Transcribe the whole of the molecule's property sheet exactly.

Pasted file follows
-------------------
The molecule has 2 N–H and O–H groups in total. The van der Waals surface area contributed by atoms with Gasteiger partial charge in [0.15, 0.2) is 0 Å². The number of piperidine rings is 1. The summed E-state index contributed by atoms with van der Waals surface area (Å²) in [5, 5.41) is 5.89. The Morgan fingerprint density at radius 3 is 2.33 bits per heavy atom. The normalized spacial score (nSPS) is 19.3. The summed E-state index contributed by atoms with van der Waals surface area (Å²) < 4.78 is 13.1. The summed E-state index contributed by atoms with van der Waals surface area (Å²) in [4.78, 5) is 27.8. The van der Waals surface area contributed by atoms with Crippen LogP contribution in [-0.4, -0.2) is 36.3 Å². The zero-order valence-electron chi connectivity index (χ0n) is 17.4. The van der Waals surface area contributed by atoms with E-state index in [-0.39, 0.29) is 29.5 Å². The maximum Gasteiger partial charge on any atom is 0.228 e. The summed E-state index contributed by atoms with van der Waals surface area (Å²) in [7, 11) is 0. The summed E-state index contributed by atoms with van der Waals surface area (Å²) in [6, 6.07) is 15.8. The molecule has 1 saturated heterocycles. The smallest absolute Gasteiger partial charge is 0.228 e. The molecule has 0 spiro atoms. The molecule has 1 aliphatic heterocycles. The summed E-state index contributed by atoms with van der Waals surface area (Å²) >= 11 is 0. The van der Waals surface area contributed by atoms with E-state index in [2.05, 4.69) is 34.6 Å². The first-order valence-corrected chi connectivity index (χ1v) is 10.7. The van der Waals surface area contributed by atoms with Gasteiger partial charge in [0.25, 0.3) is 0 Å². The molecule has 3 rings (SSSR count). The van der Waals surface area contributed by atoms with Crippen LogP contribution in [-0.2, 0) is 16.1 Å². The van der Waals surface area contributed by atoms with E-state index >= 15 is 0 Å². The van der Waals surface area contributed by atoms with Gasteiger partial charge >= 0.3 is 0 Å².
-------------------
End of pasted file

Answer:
The molecule has 2 N–H and O–H groups in total. The van der Waals surface area contributed by atoms with Gasteiger partial charge in [0.15, 0.2) is 0 Å². The number of piperidine rings is 1. The summed E-state index contributed by atoms with van der Waals surface area (Å²) in [5, 5.41) is 5.89. The Morgan fingerprint density at radius 3 is 2.33 bits per heavy atom. The normalized spacial score (nSPS) is 19.3. The summed E-state index contributed by atoms with van der Waals surface area (Å²) < 4.78 is 13.1. The summed E-state index contributed by atoms with van der Waals surface area (Å²) in [4.78, 5) is 27.8. The van der Waals surface area contributed by atoms with Crippen LogP contribution in [-0.4, -0.2) is 36.3 Å². The zero-order valence-electron chi connectivity index (χ0n) is 17.4. The van der Waals surface area contributed by atoms with E-state index in [-0.39, 0.29) is 29.5 Å². The maximum Gasteiger partial charge on any atom is 0.228 e. The summed E-state index contributed by atoms with van der Waals surface area (Å²) in [7, 11) is 0. The summed E-state index contributed by atoms with van der Waals surface area (Å²) in [6, 6.07) is 15.8. The molecule has 1 saturated heterocycles. The smallest absolute Gasteiger partial charge is 0.228 e. The molecule has 0 spiro atoms. The molecule has 1 aliphatic heterocycles. The summed E-state index contributed by atoms with van der Waals surface area (Å²) >= 11 is 0. The van der Waals surface area contributed by atoms with E-state index in [2.05, 4.69) is 34.6 Å². The first-order valence-corrected chi connectivity index (χ1v) is 10.7. The van der Waals surface area contributed by atoms with Gasteiger partial charge in [0.25, 0.3) is 0 Å². The molecule has 3 rings (SSSR count). The van der Waals surface area contributed by atoms with Crippen LogP contribution in [-0.2, 0) is 16.1 Å². The van der Waals surface area contributed by atoms with E-state index >= 15 is 0 Å². The van der Waals surface area contributed by atoms with Gasteiger partial charge >= 0.3 is 0 Å².